An air tanker crashed while working on the Hoyt fire in Nevada on Thursday, killing the pilot. Our sincere condolences to the family and co-workers.
From the Missoulian:
A Missoula-area pilot died Thursday when his single-engine air tanker plane crashed while dropping retardant on a forest fire 125 miles northeast of Reno, Nev.
The pilot’s name was Dave Jamsa, and he’d worked at Minuteman Aerial Applications Inc. for four years. The company is a sister corporation of Minuteman Aviation Inc., based at Missoula International Airport. Jamsa had a wife and four children in Missoula.
“He was trying to make his drop when he crashed,” Minuteman director of operations Forrest Gue said Friday morning. “We’re doing everything we can to find out why it happened.”
Jamsa’s plane was one of six SEAT planes working on the Hoyt Fire on Thursday, according to Bureau of Land Management spokesman Mark Struble. The 2,000-acre fire is burning in pinon-juniper trees, sagebrush and grass, and is about 5 percent contained.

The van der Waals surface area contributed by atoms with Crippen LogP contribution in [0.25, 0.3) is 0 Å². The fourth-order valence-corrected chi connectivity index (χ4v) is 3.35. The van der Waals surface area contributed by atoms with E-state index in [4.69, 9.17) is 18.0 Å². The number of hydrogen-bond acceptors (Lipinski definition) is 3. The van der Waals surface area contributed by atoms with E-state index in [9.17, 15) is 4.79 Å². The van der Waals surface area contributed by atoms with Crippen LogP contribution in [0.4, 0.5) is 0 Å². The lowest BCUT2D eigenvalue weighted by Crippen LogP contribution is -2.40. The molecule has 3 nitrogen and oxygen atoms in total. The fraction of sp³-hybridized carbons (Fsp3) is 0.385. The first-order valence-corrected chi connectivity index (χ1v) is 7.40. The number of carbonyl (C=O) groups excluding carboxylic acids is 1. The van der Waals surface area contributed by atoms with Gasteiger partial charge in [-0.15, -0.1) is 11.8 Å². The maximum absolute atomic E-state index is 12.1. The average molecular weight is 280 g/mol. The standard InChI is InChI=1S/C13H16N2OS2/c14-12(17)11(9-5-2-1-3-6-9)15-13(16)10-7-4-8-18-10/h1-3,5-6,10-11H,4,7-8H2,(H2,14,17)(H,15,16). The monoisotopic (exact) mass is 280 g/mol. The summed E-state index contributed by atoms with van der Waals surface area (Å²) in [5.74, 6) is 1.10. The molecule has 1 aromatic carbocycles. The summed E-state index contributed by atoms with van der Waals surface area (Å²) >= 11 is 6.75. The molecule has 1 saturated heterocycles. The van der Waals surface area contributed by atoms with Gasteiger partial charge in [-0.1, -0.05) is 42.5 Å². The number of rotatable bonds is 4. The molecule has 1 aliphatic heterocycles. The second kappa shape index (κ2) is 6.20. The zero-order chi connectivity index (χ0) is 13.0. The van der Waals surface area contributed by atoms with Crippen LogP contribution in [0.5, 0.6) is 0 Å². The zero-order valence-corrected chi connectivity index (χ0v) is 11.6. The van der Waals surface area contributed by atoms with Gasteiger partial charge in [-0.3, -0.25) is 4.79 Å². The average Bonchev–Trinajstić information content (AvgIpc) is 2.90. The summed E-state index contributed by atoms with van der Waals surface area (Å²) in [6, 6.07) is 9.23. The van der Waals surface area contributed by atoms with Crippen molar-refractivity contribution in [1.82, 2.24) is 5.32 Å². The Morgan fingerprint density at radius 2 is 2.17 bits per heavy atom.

“SEATs are used quite a bit by BLM in this country,” Struble said on Friday. “They carry a load that seems to work really well with our kind of fires. They can get into much tighter country, and lower, than the multi-engine bombers.”
The crash happened about 3:30 p.m. Thursday. Jamsa was airlifted from the crash site to medical facilities in Locklock, Nev., where he was pronounced dead. No one else was injured in the crash.
The plane was an Air Tractor AT-802A, one of four Minuteman Aerial Applications operates out of Missoula. It is a modified crop-duster carrying 800 gallons of retardant and a single pilot. Minuteman has used the planes for firefighting since 1999.
The National Transportation Safety Board is sending investigators to study the crash. No other Minuteman or affiliated aircraft are affected by the review, according to Minuteman Aerial Applications president Mark Mamuzich.
“We’re mostly initial attack,” Mamuzich said on Friday. “We get out there and try to knock things down before they get too big. They’re a very effective tool. The SEATs have really proved themselves over the years. Unfortunately we had this mishap.”
Plans for a memorial service for Jamsa had not been finalized Friday.